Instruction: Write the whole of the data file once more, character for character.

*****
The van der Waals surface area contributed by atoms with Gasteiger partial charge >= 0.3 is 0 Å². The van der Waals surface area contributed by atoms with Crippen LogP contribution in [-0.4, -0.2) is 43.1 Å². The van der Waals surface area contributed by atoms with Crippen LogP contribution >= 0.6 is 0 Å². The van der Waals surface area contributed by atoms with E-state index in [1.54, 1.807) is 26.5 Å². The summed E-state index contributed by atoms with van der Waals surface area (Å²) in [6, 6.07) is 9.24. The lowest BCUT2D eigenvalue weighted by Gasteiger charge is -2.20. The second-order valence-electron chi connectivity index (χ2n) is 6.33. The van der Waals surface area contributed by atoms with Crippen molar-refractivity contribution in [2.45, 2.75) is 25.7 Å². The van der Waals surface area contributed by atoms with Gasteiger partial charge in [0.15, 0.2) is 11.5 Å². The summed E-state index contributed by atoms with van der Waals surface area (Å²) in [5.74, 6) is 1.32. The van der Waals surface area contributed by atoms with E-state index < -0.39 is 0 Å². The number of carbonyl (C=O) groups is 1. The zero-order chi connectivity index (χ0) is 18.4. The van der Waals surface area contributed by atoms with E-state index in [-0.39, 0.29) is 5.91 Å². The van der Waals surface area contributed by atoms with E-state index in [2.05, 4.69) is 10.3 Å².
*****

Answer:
The van der Waals surface area contributed by atoms with Gasteiger partial charge >= 0.3 is 0 Å². The van der Waals surface area contributed by atoms with Crippen LogP contribution in [-0.4, -0.2) is 43.1 Å². The van der Waals surface area contributed by atoms with Crippen LogP contribution >= 0.6 is 0 Å². The van der Waals surface area contributed by atoms with E-state index in [1.54, 1.807) is 26.5 Å². The summed E-state index contributed by atoms with van der Waals surface area (Å²) in [6, 6.07) is 9.24. The lowest BCUT2D eigenvalue weighted by Gasteiger charge is -2.20. The second-order valence-electron chi connectivity index (χ2n) is 6.33. The van der Waals surface area contributed by atoms with Crippen molar-refractivity contribution in [2.45, 2.75) is 25.7 Å². The van der Waals surface area contributed by atoms with Gasteiger partial charge in [0.15, 0.2) is 11.5 Å². The summed E-state index contributed by atoms with van der Waals surface area (Å²) in [5.74, 6) is 1.32. The van der Waals surface area contributed by atoms with E-state index < -0.39 is 0 Å². The number of carbonyl (C=O) groups is 1. The zero-order chi connectivity index (χ0) is 18.4. The van der Waals surface area contributed by atoms with E-state index in [-0.39, 0.29) is 5.91 Å². The van der Waals surface area contributed by atoms with E-state index in [2.05, 4.69) is 10.3 Å².